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posted 11-05-2014 07:06 PM     Click Here to See the Profile for dabolton     Edit/Delete Message   Reply w/Quote
Are they any LM replicas that allow you to crawl inside the door into an proper-sized cabin? Its really hard to get a grasp of the interior volume otherwise.

LM-12
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From: Ontario, Canada
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posted 11-05-2014 08:51 PM     Click Here to See the Profile for LM-12     Edit/Delete Message   Reply w/Quote
The LM in the 1976 photo and the hanging LM in Rick's photo look like the same vehicle to me.

Marc05A
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From: Reims, France
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posted 01-30-2018 02:45 PM     Click Here to See the Profile for Marc05A   Click Here to Email Marc05A     Edit/Delete Message   Reply w/Quote
During my last visit at Kennedy Space Center, I wondered about the interior status of LM-9. Since it was an actual flight-qualified LM, intended to fly on Apollo 15, was the interior equipment installed? Instrumentation, GNC systems, AGC, AGS, etc.

And if so, are those systems still on board today, or were some parts removed to complete other LM? I'd love to see pictures of the interior of this LM.

Editor's note: Threads merged.

Ronpur
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From: Brandon, Fl
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posted 01-30-2018 09:49 PM     Click Here to See the Profile for Ronpur   Click Here to Email Ronpur     Edit/Delete Message   Reply w/Quote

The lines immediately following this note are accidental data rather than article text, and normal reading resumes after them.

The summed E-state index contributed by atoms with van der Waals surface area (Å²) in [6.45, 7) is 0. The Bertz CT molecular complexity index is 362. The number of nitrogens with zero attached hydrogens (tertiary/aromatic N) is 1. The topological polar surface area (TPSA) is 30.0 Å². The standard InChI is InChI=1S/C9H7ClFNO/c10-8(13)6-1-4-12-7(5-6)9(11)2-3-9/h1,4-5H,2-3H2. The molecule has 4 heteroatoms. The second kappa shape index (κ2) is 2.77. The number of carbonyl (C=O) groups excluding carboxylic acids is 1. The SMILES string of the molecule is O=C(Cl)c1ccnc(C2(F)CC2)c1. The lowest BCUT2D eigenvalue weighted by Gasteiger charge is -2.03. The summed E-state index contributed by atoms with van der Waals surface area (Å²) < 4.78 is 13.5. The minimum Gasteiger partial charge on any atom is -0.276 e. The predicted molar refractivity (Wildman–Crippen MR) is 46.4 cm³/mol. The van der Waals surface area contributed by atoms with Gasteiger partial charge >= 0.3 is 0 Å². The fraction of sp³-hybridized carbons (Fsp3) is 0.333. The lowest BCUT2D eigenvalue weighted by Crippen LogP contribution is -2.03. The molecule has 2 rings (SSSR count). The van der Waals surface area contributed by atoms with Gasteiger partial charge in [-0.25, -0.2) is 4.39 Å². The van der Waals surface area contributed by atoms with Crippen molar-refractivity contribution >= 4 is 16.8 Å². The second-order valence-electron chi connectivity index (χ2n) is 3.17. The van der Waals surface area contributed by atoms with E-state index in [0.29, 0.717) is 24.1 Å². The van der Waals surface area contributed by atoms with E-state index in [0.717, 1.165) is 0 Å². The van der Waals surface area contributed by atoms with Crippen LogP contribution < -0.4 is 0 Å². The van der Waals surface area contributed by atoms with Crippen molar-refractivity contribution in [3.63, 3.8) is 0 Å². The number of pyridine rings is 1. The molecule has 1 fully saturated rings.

No idea about the interior, but having read this thread, I can update it and say they have added landing probes to the LM legs.

damnyankee36
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From: Alamogordo, NM USA
Registered: Aug 2017

posted 01-31-2018 01:58 PM     Click Here to See the Profile for damnyankee36   Click Here to Email damnyankee36     Edit/Delete Message   Reply w/Quote
Did they straighten out the pads? Seems like the probes sticking out at an angle would look even sillier than the tilted pads!

Ronpur
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From: Brandon, Fl
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posted 02-01-2018 07:09 AM     Click Here to See the Profile for Ronpur   Click Here to Email Ronpur     Edit/Delete Message   Reply w/Quote
Yes, they have, so the probes point straight down. And they are high enough so you could not jump and touch them!

Robert Pearlman
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From: Houston, TX
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posted 02-01-2018 07:35 AM     Click Here to See the Profile for Robert Pearlman   Click Here to Email Robert Pearlman     Edit/Delete Message   Reply w/Quote
Found on Flickr (credit: Dan Davis), a June 2017 photo of the LM-9 display:

ejectr
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From: Spring Hill, FL
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posted 02-01-2018 06:22 PM     Click Here to See the Profile for ejectr   Click Here to Email ejectr     Edit/Delete Message   Reply w/Quote
Who would be stupid enough to jump to touch them. These are priceless relics of the space age. Geesh...

rlobinske
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From: Crawfordville, FL
Registered: Oct 2014